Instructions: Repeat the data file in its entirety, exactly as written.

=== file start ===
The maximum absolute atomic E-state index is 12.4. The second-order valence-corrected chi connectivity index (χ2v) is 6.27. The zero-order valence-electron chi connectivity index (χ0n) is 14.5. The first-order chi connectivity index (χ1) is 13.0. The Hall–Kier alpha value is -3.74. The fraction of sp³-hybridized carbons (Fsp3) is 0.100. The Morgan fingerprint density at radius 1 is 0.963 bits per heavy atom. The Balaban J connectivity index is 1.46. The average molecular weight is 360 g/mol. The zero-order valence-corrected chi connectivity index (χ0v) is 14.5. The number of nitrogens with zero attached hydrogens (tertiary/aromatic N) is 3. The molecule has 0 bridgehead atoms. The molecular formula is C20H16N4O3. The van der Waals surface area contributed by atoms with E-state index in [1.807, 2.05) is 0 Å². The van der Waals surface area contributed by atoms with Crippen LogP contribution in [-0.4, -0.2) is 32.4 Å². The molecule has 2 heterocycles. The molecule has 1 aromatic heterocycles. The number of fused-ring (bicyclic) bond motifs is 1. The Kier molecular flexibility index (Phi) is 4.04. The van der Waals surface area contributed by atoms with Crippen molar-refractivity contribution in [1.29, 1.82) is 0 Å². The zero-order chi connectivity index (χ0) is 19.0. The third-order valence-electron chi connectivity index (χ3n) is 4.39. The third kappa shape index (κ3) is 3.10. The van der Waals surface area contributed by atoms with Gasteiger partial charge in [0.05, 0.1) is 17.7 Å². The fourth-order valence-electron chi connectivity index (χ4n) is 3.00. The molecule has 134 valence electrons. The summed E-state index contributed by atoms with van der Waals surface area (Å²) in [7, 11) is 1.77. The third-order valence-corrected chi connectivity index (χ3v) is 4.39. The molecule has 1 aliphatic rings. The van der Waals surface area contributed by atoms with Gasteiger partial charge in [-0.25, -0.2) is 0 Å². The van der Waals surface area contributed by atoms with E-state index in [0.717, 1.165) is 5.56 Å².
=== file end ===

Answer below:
The maximum absolute atomic E-state index is 12.4. The second-order valence-corrected chi connectivity index (χ2v) is 6.27. The zero-order valence-electron chi connectivity index (χ0n) is 14.5. The first-order chi connectivity index (χ1) is 13.0. The Hall–Kier alpha value is -3.74. The fraction of sp³-hybridized carbons (Fsp3) is 0.100. The Morgan fingerprint density at radius 1 is 0.963 bits per heavy atom. The Balaban J connectivity index is 1.46. The average molecular weight is 360 g/mol. The zero-order valence-corrected chi connectivity index (χ0v) is 14.5. The number of nitrogens with zero attached hydrogens (tertiary/aromatic N) is 3. The molecule has 0 bridgehead atoms. The molecular formula is C20H16N4O3. The van der Waals surface area contributed by atoms with E-state index in [1.807, 2.05) is 0 Å². The van der Waals surface area contributed by atoms with Crippen LogP contribution in [-0.4, -0.2) is 32.4 Å². The molecule has 2 heterocycles. The molecule has 1 aromatic heterocycles. The number of fused-ring (bicyclic) bond motifs is 1. The Kier molecular flexibility index (Phi) is 4.04. The van der Waals surface area contributed by atoms with Crippen molar-refractivity contribution in [1.29, 1.82) is 0 Å². The zero-order chi connectivity index (χ0) is 19.0. The third-order valence-electron chi connectivity index (χ3n) is 4.39. The third kappa shape index (κ3) is 3.10. The van der Waals surface area contributed by atoms with Gasteiger partial charge in [0.05, 0.1) is 17.7 Å². The fourth-order valence-electron chi connectivity index (χ4n) is 3.00. The molecule has 134 valence electrons. The summed E-state index contributed by atoms with van der Waals surface area (Å²) in [7, 11) is 1.77. The third-order valence-corrected chi connectivity index (χ3v) is 4.39. The molecule has 1 aliphatic rings. The van der Waals surface area contributed by atoms with Gasteiger partial charge in [-0.25, -0.2) is 0 Å². The van der Waals surface area contributed by atoms with E-state index in [0.717, 1.165) is 5.56 Å².